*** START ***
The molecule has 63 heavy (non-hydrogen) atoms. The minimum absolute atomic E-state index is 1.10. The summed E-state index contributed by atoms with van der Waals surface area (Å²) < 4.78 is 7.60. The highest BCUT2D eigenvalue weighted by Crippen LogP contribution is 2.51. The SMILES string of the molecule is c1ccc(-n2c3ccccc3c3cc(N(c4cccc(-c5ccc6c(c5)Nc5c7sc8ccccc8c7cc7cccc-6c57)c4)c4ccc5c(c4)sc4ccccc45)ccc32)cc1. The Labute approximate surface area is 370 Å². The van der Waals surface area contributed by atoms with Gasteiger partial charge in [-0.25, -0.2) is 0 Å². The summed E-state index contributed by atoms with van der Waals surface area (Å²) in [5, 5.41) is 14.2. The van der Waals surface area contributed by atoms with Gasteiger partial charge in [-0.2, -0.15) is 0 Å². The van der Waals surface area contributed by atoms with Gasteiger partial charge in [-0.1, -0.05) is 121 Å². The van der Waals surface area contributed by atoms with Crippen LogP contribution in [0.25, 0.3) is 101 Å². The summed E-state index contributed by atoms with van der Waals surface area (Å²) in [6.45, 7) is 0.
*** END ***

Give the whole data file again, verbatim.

The molecule has 63 heavy (non-hydrogen) atoms. The minimum absolute atomic E-state index is 1.10. The summed E-state index contributed by atoms with van der Waals surface area (Å²) < 4.78 is 7.60. The highest BCUT2D eigenvalue weighted by Crippen LogP contribution is 2.51. The SMILES string of the molecule is c1ccc(-n2c3ccccc3c3cc(N(c4cccc(-c5ccc6c(c5)Nc5c7sc8ccccc8c7cc7cccc-6c57)c4)c4ccc5c(c4)sc4ccccc45)ccc32)cc1. The Labute approximate surface area is 370 Å². The van der Waals surface area contributed by atoms with Gasteiger partial charge in [-0.25, -0.2) is 0 Å². The summed E-state index contributed by atoms with van der Waals surface area (Å²) in [5, 5.41) is 14.2. The van der Waals surface area contributed by atoms with Gasteiger partial charge in [-0.2, -0.15) is 0 Å². The van der Waals surface area contributed by atoms with Gasteiger partial charge in [-0.1, -0.05) is 121 Å². The van der Waals surface area contributed by atoms with Crippen LogP contribution in [0.25, 0.3) is 101 Å². The summed E-state index contributed by atoms with van der Waals surface area (Å²) in [6.45, 7) is 0.